IN a country struck regularly by disasters, plans and strategies in disaster risk reduction and management are essential to focus not just on the man-made and natural hazards threatening life and security, but also on the resources and capacities that enable people to avoid, prepare for, survive, and recover from disasters.

The perspective of disaster as a “social event” was noted by Elaine Enarson and Bob Pease in their article on “The gendered terrain of disaster,” which was published in the 2016 book they edited, “Men, Masculinities, and Disaster.”

Disasters are situated in a specific place and context, which also shape the people’s access to resources and capabilities. In considering disaster risk, Enarson and Pease argue that the government, non-government, media, and other stakeholders must assess the “embedded vulnerabilities and power relations” in planning and making decisions addressing development concerns, particularly rehabilitation and reconstruction.

The requirements for rescue, shelter, and recovery are specialized for infants and children, the elderly, persons with disabilities, the poor, and other marginalized groups like internally displaced persons (IDPs).

One of the most critical spheres showing deep inequalities of power among people in their access to resources and capabilities to be resilient in disaster revolves around gender.

Many associate gender with the roles, social expectations, and challenges confronting women and men. Researchers have pointed out that the active participation of grassroots women, activists, academics, and other stakeholders in disaster work has since shifted the approach from one that was gender-neutral to the current approach that looks at the interaction of women, men, and other gender minorities.

The risks and burdens of women surviving disasters have been recognized. For instance, the news media have made prominent the dangers of giving formula milk as relief goods to families in evacuation centres. Given the facility’s lack of clean water and the means to boil water, sterilize bottles, and store safely milk for infants, formula milk donations pose hazards to infants in evacuation centers.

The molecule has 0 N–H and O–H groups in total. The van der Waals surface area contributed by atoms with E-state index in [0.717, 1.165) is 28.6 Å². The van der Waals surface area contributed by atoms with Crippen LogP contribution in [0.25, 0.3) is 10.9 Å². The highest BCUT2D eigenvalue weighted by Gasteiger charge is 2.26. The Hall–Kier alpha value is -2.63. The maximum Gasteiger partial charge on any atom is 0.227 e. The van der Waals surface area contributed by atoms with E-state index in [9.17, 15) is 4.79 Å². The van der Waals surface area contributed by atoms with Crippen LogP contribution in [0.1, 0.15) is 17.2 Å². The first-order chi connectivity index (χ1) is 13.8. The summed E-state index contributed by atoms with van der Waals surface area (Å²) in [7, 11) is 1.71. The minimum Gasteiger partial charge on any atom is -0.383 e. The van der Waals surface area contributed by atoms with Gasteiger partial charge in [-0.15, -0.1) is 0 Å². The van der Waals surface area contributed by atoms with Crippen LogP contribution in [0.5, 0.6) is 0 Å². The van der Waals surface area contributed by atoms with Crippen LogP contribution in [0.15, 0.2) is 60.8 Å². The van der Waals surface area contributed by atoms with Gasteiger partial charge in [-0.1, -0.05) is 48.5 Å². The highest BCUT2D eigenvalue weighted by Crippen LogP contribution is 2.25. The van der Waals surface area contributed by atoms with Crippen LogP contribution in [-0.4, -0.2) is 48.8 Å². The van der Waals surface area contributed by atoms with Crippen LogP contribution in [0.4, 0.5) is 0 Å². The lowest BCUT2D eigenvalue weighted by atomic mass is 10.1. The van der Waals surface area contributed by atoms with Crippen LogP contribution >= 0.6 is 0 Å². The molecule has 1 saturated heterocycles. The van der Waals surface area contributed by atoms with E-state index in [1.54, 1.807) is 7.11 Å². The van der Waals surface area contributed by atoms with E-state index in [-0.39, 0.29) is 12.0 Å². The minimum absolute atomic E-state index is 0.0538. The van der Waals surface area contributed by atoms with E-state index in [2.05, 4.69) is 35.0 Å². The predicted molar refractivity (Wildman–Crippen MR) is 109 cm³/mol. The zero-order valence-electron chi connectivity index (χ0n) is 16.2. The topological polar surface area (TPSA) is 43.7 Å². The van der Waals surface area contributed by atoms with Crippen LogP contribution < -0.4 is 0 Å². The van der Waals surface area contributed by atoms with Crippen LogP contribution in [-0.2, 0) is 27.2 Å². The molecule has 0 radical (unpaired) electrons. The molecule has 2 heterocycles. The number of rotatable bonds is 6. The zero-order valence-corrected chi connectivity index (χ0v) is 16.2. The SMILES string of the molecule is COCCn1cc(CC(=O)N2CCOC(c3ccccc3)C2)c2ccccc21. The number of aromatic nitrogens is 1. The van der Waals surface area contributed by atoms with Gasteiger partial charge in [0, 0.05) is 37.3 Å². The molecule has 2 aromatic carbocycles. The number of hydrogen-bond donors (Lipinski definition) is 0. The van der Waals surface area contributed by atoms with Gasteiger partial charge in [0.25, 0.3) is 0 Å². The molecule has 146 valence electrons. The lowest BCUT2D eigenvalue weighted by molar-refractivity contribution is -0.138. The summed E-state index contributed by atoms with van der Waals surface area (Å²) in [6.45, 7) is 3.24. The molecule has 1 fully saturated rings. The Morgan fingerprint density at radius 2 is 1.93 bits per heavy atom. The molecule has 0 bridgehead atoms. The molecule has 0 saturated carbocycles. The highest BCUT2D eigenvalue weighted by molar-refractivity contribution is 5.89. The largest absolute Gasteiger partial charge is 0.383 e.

Many areas affecting women’s welfare post-disaster still require prioritization and immediate responses. Enarson and Pease point out the trend that men’s violence against women increases after fires. Women and the families they are forced to head are made economically vulnerable when the men abandon them or leave the site of disaster for waged work, often not sending money for extended periods of time.

In the aftermath of disasters, many children, minors, and women fall victim to human traffickers, as monitored by non-government organizations (NGOs).

As Enarson and Pease pointed out, due to socially imposed expectations and demands, men also reveal different vulnerabilities to disaster risk.

Some studies show there are more male deaths than women in disasters. Due to the dominant masculine stereotype, development aid often overlooks that there are power inequalities among men, with some groups also marginalized by class from having access to resources and capabilities for survival.

There are other gendered minorities whose welfare is not addressed in current disaster relief and rehabilitation activities. A 2017 “Disaster” paper written by J.C. Gaillard, Kristinne Sanz, Benigno C. Balgos, Soledad Natalia M. Dalisay, Andrew Gorman-Murray, Fagalua Smith, and Vaito’a Toelupe and published in the 2017 issue of the “Disasters” journal focused on the plight of the “bakla” in Quezon City who said they were ostracized and harassed in public shelters put up in the wake of the 2009 cyclones.

Yet gays actively help out by doing the work of men and women in post-disaster recovery. Their participation and leadership in community initiatives have yet to be fully tapped, not to mention made visible, in disaster risk programs.